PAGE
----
92nd American Meteorological Society Annual Meeting (January 22-26, 2012)

Monday, 23 January 2012
Drivers of Evapotranspiration Under Climate Change: Insolation and Insulation
Hall E (New Orleans Convention Center )
Brent M. Lofgren, NOAA/GLERL, Ann Arbor, MI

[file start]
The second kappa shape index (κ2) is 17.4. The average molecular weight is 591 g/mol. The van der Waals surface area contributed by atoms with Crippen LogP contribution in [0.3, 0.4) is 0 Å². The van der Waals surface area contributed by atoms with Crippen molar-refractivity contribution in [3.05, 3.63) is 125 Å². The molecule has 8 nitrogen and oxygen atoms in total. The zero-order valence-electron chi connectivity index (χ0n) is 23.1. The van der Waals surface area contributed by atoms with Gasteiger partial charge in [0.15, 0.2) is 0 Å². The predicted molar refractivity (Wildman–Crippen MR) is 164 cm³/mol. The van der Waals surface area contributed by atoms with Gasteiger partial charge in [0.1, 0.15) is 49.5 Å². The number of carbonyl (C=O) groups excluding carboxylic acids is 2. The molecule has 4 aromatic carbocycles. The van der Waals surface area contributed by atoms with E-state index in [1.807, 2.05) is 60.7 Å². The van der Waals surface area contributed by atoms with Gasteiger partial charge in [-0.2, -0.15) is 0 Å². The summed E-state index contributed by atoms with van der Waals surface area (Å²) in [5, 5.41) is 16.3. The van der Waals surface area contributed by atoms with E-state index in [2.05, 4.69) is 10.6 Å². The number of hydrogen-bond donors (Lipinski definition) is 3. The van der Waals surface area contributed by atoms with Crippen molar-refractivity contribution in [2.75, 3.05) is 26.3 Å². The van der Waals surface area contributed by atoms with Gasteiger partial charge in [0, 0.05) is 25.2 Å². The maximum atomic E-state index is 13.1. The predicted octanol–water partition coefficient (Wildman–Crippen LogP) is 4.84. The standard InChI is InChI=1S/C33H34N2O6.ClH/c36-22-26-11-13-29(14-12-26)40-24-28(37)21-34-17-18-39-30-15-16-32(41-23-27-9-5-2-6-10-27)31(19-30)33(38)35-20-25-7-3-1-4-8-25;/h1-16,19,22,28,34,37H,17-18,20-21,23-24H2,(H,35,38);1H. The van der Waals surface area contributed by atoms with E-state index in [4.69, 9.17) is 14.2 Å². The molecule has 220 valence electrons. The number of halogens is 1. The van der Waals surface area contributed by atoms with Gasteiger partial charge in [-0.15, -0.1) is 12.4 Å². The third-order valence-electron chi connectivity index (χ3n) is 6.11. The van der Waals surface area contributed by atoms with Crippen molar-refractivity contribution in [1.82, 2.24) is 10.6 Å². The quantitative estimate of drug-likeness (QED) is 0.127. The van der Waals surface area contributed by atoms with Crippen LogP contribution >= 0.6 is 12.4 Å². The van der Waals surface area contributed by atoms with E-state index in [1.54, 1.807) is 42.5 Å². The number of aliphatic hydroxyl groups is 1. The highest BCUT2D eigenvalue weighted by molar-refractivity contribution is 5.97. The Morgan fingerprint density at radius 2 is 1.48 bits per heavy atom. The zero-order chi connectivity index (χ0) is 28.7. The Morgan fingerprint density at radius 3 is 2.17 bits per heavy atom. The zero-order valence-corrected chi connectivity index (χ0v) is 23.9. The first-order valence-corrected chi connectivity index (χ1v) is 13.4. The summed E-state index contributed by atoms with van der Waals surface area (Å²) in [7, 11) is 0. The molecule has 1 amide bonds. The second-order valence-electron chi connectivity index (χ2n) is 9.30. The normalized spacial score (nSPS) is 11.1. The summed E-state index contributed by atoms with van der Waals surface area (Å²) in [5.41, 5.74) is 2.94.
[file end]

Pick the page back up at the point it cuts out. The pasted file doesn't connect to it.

The notion that air temperature causes evapotranspiration (ET) from land has held much weight in the understanding of the impacts of climate change on hydrology. However, even the correlation between air temperature and ET is largely limited to variations associated with the seasonal cycle, and application of the idea of air temperature causing ET, such as methods based on the work of Thornthwaite, can result in overestimates of the quantity of increase in ET associated with climate change. While higher temperatures during summer relative to winter are indicative of increased net radiative input at the surface (a requirement for increased ET), higher temperatures under increased greenhouse gas conditions are instead associated mainly with insulation, i.e. higher temperatures required to balance the same radiative input, which has less tendency to promote increased ET. Examples will be presented of simulations in the Great Lakes basin and observations from other regions.

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